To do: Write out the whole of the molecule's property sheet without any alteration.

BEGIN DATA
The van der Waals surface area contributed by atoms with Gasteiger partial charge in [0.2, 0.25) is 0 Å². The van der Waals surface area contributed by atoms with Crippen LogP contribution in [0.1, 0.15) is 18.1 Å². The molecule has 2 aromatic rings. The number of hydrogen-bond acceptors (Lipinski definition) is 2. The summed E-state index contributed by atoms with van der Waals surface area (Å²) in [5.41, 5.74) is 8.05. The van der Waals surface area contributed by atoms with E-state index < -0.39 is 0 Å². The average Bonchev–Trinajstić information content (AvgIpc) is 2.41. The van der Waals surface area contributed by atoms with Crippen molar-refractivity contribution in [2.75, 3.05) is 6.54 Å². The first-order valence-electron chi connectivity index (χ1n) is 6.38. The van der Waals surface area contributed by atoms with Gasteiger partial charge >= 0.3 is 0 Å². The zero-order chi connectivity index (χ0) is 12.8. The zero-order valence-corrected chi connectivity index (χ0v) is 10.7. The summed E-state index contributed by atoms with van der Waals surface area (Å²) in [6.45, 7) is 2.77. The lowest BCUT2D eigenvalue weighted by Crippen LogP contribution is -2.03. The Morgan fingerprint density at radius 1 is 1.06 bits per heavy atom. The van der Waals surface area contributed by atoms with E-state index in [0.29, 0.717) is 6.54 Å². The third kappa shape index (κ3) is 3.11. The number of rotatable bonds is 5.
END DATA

The van der Waals surface area contributed by atoms with Gasteiger partial charge in [0.2, 0.25) is 0 Å². The van der Waals surface area contributed by atoms with Crippen LogP contribution in [0.1, 0.15) is 18.1 Å². The molecule has 2 aromatic rings. The number of hydrogen-bond acceptors (Lipinski definition) is 2. The summed E-state index contributed by atoms with van der Waals surface area (Å²) in [5.41, 5.74) is 8.05. The van der Waals surface area contributed by atoms with E-state index < -0.39 is 0 Å². The average Bonchev–Trinajstić information content (AvgIpc) is 2.41. The van der Waals surface area contributed by atoms with Crippen molar-refractivity contribution in [2.75, 3.05) is 6.54 Å². The first-order valence-electron chi connectivity index (χ1n) is 6.38. The van der Waals surface area contributed by atoms with Gasteiger partial charge >= 0.3 is 0 Å². The zero-order chi connectivity index (χ0) is 12.8. The zero-order valence-corrected chi connectivity index (χ0v) is 10.7. The summed E-state index contributed by atoms with van der Waals surface area (Å²) in [6.45, 7) is 2.77. The lowest BCUT2D eigenvalue weighted by Crippen LogP contribution is -2.03. The Morgan fingerprint density at radius 1 is 1.06 bits per heavy atom. The van der Waals surface area contributed by atoms with E-state index in [0.29, 0.717) is 6.54 Å². The third kappa shape index (κ3) is 3.11. The number of rotatable bonds is 5.